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[Herald Interview] Rhee Ki-bong offers the key to open your room of artBy Park Yuna
Published : Nov. 30, 2022 - 19:51
Artists reveal what they hold inside -- something deeply hidden in their minds -- through their work. From a distance, Rhee Ki-bong’s landscape paintings appear misty, like dreamy scenery.
“Art is to bring out things from one’s unconscious. It is often said ‘to create’ things, but it is -- in fact -- ‘to reveal.’ To reveal is not as easy as it may sound; one may need to have many experiences in life and most of all, a strong will to persevere as an artist,” Rhee said in an interview with The Korea Herald on Nov. 22 at Kukje Gallery in Seoul.
“Sometimes an artist may get too exhausted to keep the will alive, but there is a great pleasure when you bring out things from within yourself,” he said.
To reveal or express their subconscious is not all there is. The artist's works need to convey one's own view of the world -- like the apple paintings by French artist Paul Cezanne, Rhee said.
Rejecting a realistic approach to painting, Cezanne distorted objects to create multiple perspectives. His approach to painting apples became a seed for cubism.
Rhee, 65, came back to the Kukje Gallery with his fifth exhibition there, and his first since 2008. “Where You Stand” is now taking place at the gallery’s venues in Seoul and Busan, where some 50 of his works are on display.
Entering the first exhibition hall of the Seoul gallery, visitors are greeted by paintings of misty green forests. Rhee paints directly on plexiglass or polyester fiber, and then lays the translucent sheets onto another layer of painted canvas.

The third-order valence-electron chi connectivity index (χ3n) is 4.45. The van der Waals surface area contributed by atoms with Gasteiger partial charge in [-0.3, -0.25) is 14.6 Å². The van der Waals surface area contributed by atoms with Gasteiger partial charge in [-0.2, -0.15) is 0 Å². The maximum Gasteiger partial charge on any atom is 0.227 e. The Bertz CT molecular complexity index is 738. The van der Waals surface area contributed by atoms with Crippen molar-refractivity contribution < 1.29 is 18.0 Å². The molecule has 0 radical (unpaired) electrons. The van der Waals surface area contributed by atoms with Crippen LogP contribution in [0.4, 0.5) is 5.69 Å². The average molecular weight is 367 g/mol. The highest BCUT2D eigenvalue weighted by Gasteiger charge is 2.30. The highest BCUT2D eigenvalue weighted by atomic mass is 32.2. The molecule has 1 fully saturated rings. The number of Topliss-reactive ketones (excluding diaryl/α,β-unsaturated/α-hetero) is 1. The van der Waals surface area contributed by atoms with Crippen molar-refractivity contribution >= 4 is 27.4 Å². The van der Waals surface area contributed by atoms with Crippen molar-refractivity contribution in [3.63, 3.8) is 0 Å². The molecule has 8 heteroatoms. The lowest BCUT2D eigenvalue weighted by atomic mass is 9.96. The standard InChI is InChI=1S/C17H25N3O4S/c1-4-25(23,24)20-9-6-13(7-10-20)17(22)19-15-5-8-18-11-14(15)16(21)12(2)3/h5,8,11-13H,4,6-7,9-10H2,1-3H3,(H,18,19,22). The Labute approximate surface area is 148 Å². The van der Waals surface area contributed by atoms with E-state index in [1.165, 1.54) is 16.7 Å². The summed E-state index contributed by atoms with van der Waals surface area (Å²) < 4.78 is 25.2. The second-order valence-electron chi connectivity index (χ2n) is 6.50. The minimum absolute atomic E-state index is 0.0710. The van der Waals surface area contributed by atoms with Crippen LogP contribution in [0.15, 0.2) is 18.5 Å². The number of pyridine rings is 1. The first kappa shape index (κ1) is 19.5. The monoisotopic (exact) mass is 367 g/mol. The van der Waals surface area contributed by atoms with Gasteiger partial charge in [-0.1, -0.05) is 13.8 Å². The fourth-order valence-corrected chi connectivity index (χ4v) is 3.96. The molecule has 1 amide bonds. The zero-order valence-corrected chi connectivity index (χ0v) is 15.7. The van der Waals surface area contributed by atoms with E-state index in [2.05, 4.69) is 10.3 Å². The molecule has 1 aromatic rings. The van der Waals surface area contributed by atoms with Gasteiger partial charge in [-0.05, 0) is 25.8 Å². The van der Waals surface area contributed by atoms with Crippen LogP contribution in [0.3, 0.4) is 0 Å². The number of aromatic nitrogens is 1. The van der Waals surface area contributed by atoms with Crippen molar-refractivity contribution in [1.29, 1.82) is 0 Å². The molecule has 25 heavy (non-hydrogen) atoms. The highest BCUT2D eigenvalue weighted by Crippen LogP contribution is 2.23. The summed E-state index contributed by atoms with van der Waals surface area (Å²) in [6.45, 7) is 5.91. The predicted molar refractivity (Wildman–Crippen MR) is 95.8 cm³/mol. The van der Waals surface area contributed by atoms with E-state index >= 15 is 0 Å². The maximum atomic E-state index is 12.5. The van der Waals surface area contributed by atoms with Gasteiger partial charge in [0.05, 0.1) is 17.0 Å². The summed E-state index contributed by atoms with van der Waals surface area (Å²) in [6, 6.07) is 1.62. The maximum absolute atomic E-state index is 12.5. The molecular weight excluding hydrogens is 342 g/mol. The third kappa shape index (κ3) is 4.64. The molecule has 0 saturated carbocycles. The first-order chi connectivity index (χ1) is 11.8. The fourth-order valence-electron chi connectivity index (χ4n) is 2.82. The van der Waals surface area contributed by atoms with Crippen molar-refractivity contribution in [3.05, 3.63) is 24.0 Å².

Rhee has been attracted to fog and water as motifs in his paintings. At the exhibition in 2003 at Kukje Gallery, “There is No Place -- The Connective,” the artist presented a water tank filled with blue liquid, from which his interest gradually evolved into fog and vapor.
The artist chose the words “phantom” or “abyss” in explaining his works at the exhibition and said the concept is underpins the paintings.
“I wanted to explore the concept of ‘phantom’ throughout my work, and I have thought for a long time about 'psychological fear' that we have deep in our minds -- like an abyss. I think we have an abyss hidden in ourselves. Sometimes we wanted to explore the world but we are afraid to do so at the same time,” he said.
Rhee said he explores the abyss in his art, but not seriously. The polyester fiber layered in his paintings seems like a surface to the entrance to an unknown world. He raised his index finger. “It is not like I want to walk into the abyss, but simply want to touch its surface,” he said.
In his eyes, the world seems like a soft machine that consists of numerous fragments -- and the artist’s job is to examine practices and arrange them. He referred to the act as “playing with those fragments.” Rhee said sometimes it feels like he is a “digital circuit designer” rather than a painter.
“The world looks like a very complicated digital circuit to me, and sometimes I feel like I am imitating the world in my art,” he said.
Some may question why people have a desire to see works of art in person or why one would need to go to a gallery or a museum. The artist had a clear explanation and talked about it without hesitation -- it serves a purpose to help open the door to the room of art given to everyone at birth.
“We all were born with a room. Some may have locked it or neglected it for a long time without taking care of it. As an artist, I hand over a key to unlock the room through my art, saying ‘Why don’t you visit the room? It is really good,’” he said.
By Park Yuna (firstname.lastname@example.org)
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